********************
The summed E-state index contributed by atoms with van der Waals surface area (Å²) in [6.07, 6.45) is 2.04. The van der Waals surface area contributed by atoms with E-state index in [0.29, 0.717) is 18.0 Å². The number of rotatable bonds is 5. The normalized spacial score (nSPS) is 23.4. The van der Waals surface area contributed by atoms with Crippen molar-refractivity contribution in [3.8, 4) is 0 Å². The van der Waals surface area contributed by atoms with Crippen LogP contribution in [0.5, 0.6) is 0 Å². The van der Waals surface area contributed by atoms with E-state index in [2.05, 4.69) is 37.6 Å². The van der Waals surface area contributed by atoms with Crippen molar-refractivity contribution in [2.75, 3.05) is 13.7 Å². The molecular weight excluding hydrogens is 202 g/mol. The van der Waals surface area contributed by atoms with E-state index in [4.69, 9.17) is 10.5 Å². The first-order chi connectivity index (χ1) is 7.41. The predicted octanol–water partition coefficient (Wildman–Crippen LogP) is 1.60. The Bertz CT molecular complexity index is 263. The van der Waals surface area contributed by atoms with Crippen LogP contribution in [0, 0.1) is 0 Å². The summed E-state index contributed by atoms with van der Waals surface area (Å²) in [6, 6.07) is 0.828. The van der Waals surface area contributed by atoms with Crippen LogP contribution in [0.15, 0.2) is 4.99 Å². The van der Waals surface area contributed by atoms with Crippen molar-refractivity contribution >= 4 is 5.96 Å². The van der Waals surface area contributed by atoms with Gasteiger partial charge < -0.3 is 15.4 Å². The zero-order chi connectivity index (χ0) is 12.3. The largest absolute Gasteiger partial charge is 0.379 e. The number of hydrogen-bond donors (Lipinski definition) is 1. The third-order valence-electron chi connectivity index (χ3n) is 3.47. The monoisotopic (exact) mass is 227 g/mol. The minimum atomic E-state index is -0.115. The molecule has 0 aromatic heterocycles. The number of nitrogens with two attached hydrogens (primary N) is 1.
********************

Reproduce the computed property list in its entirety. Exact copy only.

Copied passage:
The summed E-state index contributed by atoms with van der Waals surface area (Å²) in [6.07, 6.45) is 2.04. The van der Waals surface area contributed by atoms with E-state index in [0.29, 0.717) is 18.0 Å². The number of rotatable bonds is 5. The normalized spacial score (nSPS) is 23.4. The van der Waals surface area contributed by atoms with Crippen molar-refractivity contribution in [3.8, 4) is 0 Å². The van der Waals surface area contributed by atoms with Crippen LogP contribution in [0.5, 0.6) is 0 Å². The van der Waals surface area contributed by atoms with E-state index in [2.05, 4.69) is 37.6 Å². The van der Waals surface area contributed by atoms with Crippen molar-refractivity contribution in [2.75, 3.05) is 13.7 Å². The molecular weight excluding hydrogens is 202 g/mol. The van der Waals surface area contributed by atoms with E-state index in [4.69, 9.17) is 10.5 Å². The first-order chi connectivity index (χ1) is 7.41. The predicted octanol–water partition coefficient (Wildman–Crippen LogP) is 1.60. The Bertz CT molecular complexity index is 263. The van der Waals surface area contributed by atoms with Crippen LogP contribution in [0, 0.1) is 0 Å². The summed E-state index contributed by atoms with van der Waals surface area (Å²) in [6, 6.07) is 0.828. The van der Waals surface area contributed by atoms with Crippen LogP contribution in [0.15, 0.2) is 4.99 Å². The van der Waals surface area contributed by atoms with Crippen molar-refractivity contribution >= 4 is 5.96 Å². The van der Waals surface area contributed by atoms with Gasteiger partial charge < -0.3 is 15.4 Å². The zero-order chi connectivity index (χ0) is 12.3. The largest absolute Gasteiger partial charge is 0.379 e. The number of hydrogen-bond donors (Lipinski definition) is 1. The third-order valence-electron chi connectivity index (χ3n) is 3.47. The monoisotopic (exact) mass is 227 g/mol. The minimum atomic E-state index is -0.115. The molecule has 0 aromatic heterocycles. The number of nitrogens with two attached hydrogens (primary N) is 1.